Welcome Back to Obsession. We Missed You!
In the world of Pokémon, it seems life culminates at adolescence, when all children are sent off into the world to have a Pokémon adventure. And what adventures these kids have! Though the structure is always the same (wander around in the tall grass for hours finding Pokémon and then go beat gym leaders), Pokémon is that rare series that works primarily because we know what to expect from it. There’s never been any real surprises when you pick up a Pokémon title (in terms of gameplay), and honestly, I don’t think Pokémon fans would have it any other way.
That’s why when you hear that Pokémon Black and White is still the same game, you should be excited. Sure, there have been some visual tweaks, and some added online functionality, but at the end of the day, you’re still going to be wandering through the tall grass for hours on end waiting for that rare Pokémon to finally appear. Is this a bad thing? No. Is it expected? Absolutely.
But as long as you’re cool with the lack of formula-changing in Pokémon Black and White (and really, who wouldn’t be?), then you’ll have a lot of fun with Black and White. The Unova region is absolutely massive, and there is plenty of room to explore and find the 156 new Pokémon hidden between the two games. One thing that surprised me was how organized Unova was, compared to Sinnoh and Johto. It almost feels linear, which is a good thing if you have a tendency to get lost, but not if you want to return to an area near the beginning of the game in a quick fashion.
Unfortunately, this becomes a problem, as the game encourages you to re-visit areas frequently to find new Pokémon. Black and White have a new season feature that changes both the environment and the available Pokémon depending on the time of year. The game’s internal time-system has the seasons changing every three months, and you’ll have to do a lot of backtracking every season if you are trying to catch all the Pokémon on your game card without trading. Still, the seasons system is engaging, and it keeps you immersed in the game far beyond the simplistic day/night system that was used previously.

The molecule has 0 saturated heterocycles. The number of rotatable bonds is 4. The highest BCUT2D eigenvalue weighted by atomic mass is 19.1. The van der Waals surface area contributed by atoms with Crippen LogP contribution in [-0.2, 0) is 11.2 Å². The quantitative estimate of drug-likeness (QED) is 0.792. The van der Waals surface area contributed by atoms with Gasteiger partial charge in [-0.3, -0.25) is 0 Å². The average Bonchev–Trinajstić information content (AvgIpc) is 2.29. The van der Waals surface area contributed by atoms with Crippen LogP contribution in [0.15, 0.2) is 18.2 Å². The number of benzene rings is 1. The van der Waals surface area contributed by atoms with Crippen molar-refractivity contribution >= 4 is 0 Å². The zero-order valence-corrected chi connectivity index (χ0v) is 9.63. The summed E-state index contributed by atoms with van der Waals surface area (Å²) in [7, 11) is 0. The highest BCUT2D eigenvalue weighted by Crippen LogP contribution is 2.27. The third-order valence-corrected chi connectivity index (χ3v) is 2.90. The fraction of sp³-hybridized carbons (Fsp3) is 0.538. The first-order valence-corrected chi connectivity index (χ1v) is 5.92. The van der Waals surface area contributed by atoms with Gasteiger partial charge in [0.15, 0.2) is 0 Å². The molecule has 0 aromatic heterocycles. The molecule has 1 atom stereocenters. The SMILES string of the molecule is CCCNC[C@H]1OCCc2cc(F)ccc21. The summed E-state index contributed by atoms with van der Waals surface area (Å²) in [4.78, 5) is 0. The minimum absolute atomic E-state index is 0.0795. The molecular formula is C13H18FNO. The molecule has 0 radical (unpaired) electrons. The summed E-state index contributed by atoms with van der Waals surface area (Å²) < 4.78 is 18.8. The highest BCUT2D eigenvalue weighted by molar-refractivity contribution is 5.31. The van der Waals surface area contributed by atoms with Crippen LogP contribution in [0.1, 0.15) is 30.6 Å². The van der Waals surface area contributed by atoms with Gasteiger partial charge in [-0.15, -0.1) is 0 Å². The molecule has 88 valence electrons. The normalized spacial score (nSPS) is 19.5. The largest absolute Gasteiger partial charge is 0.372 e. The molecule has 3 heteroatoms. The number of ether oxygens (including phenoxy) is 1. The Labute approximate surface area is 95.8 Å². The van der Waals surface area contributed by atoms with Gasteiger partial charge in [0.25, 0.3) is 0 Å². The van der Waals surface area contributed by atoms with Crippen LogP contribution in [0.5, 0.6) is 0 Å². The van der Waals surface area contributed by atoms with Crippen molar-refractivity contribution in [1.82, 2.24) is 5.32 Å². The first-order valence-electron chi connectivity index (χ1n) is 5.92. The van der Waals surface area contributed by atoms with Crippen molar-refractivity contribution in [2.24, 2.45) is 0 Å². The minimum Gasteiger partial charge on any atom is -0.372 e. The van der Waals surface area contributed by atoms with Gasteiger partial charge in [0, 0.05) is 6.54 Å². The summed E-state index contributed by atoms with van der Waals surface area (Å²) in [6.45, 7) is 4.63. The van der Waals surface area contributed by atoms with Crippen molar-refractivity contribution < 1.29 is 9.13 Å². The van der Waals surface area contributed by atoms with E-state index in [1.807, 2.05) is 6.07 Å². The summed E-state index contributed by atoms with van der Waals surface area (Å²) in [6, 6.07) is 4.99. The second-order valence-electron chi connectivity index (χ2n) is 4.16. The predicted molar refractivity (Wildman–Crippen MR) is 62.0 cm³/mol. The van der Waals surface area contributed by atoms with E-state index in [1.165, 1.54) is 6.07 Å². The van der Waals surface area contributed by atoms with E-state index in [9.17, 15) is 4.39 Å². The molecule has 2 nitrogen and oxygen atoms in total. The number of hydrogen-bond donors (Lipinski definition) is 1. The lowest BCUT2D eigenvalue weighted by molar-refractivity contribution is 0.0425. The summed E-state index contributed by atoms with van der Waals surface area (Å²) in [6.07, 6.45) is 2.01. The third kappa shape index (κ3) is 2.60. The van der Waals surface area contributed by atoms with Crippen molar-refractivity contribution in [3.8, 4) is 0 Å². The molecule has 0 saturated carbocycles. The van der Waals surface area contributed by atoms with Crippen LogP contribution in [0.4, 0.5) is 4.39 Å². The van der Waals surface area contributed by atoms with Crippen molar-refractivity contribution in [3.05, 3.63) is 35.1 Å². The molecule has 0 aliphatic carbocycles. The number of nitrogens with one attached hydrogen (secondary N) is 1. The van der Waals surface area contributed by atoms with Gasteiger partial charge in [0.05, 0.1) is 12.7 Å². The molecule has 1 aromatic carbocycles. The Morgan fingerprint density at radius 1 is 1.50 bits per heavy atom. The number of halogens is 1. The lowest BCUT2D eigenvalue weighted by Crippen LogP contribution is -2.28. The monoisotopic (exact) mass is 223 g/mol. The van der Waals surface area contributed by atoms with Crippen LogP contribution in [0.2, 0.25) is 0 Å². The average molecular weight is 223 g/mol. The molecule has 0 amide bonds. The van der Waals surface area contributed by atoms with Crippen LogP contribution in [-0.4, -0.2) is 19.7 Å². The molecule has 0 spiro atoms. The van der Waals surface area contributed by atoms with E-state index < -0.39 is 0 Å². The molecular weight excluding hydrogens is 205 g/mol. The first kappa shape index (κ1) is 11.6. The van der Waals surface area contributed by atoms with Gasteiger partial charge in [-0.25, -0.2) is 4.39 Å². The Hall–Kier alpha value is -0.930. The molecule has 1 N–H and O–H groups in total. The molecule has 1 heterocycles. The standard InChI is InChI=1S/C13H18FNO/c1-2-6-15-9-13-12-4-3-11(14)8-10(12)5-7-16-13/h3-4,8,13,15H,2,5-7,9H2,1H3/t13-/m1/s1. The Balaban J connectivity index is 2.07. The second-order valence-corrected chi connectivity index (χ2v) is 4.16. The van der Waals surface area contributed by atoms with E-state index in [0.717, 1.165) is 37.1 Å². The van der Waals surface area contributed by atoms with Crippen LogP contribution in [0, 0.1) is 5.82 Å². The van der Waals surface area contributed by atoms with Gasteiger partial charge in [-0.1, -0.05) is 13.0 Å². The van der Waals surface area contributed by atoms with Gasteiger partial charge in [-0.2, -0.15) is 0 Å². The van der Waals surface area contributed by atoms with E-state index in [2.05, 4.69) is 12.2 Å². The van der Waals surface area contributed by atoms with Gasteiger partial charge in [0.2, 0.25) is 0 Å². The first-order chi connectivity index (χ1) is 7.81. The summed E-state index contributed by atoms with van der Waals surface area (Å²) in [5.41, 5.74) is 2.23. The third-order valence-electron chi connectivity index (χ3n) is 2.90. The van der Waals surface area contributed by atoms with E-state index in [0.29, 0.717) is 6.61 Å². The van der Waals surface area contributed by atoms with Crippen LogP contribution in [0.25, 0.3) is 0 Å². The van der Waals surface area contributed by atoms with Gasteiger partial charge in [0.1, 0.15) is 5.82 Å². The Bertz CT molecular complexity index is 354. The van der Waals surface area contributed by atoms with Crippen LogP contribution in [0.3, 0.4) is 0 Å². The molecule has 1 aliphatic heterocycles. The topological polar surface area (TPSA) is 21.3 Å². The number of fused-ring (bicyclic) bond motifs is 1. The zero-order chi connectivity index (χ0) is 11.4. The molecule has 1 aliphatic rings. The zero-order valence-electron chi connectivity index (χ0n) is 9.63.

Also new to Pokémon Black and White are triple battles and rotation battles. Triple battles are fairly straightforward and allow players to engage in 3-on-3 Pokémon battles. Rotation battles are similar, except instead of using all three Pokémon at once, you can rotate between the three Pokémon you call without using a turn as you normally would. These battles help break up the monotony that is grinding in the Pokémon universe.
The biggest new feature is the completely-overhauled online mode, which adds considerable depth to the experience. The game uses a new connection mechanic, known as “C-Gear,” to facilitate the online features of the game. Once the C-Gear is obtained, players can connect online to play in random battles, trade items, and upload their Pokémon data to the Pokémon “Dream World.” Although you will still need friend codes to play with specific players, the random battles are a certainly a welcome feature, and one that is long overdue for the series at-large. The dream world feature is a pretty nifty add-on and allows you to view your Pokémon and play mini-games with it online, when you are away from your Nintendo DS. Though participating in the Dream World feature is not a core part of the gameplay, it is a cool little add-on, and one Pokémon fans will surely appreciate when the companion website launches later this spring.